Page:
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Lecture Notes: Breeding Behavior

NOTE: these notes are a subset of the notes posted for Social Behavior.

Class Business
·       See the handout for the polygyny threshold model


Reading for this lecture
Required. Gill: pg. 359 through Chapter 13


1. Introduction

A wide variety of different breeding systems are found in birds, but there is less variety than is found in animals in general.  Various things go into determining the breeding system of a species, but two fundamental issues are the mating system (the pattern of pair-bond relationships) and the means by which parental care is provided to the young.  These two issues are closely related.


The type of breeding system found in birds is influenced by their evolutionary history and other aspects of their biology.   Several things constrain the types of breeding systems found in birds:

·       Internal fertilization: because eggs are fertilized inside the female it is difficult for a male to “assure  paternity” and this can mean that he is less invested in the young than if he were certain they were his.

·       Heterogamy (= gametes are different sizes in the two sexes): because eggs are big and costly to produce and sperm are small and cheap, females usually have a much bigger investment in any particular offspring than do males.  This imbalance has various effects, e.g., it means that females are typically less likely to abandon their young than are males.

·       High body temperature: this means that young birds (a) need a lot of calories and (b) need a lot of brooding from their parents in order to stay warm enough.  Hence, birds require a lot more parental care than some other types of animal.

·       Relatively big, helpless young: in general young birds are not well equipped to survive on their own when they first hatch.  Again, this means they need a lot of parental care.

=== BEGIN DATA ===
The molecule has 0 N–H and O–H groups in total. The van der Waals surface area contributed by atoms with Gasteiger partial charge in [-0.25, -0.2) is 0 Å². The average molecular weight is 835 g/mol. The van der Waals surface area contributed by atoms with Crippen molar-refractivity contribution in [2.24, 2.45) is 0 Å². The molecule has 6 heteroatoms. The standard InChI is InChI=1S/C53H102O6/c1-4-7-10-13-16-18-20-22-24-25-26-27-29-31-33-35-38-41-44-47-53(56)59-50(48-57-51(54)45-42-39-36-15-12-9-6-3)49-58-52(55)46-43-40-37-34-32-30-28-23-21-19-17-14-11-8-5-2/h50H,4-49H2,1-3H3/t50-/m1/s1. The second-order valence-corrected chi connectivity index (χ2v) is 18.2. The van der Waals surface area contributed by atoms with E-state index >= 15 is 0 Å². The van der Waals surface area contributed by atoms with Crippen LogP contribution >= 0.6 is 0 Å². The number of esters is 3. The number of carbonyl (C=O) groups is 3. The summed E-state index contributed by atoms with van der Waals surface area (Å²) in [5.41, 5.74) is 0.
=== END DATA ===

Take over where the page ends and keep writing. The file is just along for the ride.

·       Flight: as mentioned previously, the reliance on flight in birds may be part of the reason why viviparity has not evolved in the class.


2. Types of mating systems

A) Pair bonds

i) Mating systems are typically defined in terms of pair bonds, which in turn are defined as an association between members of opposite sexes for the purposes of reproduction.

ii) Note that pair bonds can form for variable time periods, ranging from very short term to lifelong relationships.


B) Monogamy

i) A monogamous relationship is one in which each bird has only one partner.

ii) Historically, most birds have been thought to be monogamous.  As we learn more about the genetic relationships between young birds and the adults that care from them, our understanding of monogamy has shifted (see below).  But, it remains true that the majority of bird species form socially monogamous pair bonds.

iii)  Note that it is not straightforward what we mean by “having only one partner”.  Some birds mate for life, only replacing their mates if they die, and literally only have one mate.  Many others, however, form pair bonds with a different partner every year.  Typically species are referred to as monogamous if they only have one breeding partner each year.


C) Polygamy

i) A polygamous relationship is one in which at least one individual has multiple mates.  There are several different forms of polygamy: polygyny (male forms pair bonds with multiple females), polyandry (female forms pair bonds with multiple males), polygynandry (both males and females form pair bonds with multiple members of the opposite sex), promiscuity (birds mate more or less indiscriminately without ever forming real pair bonds.  There are examples of each of these in the text book.

ii) Polygyny tends to be the most common form of polygamy.  Polyandry is less common and is found in about 1% of all bird species.


D) Assigning mating systems is complex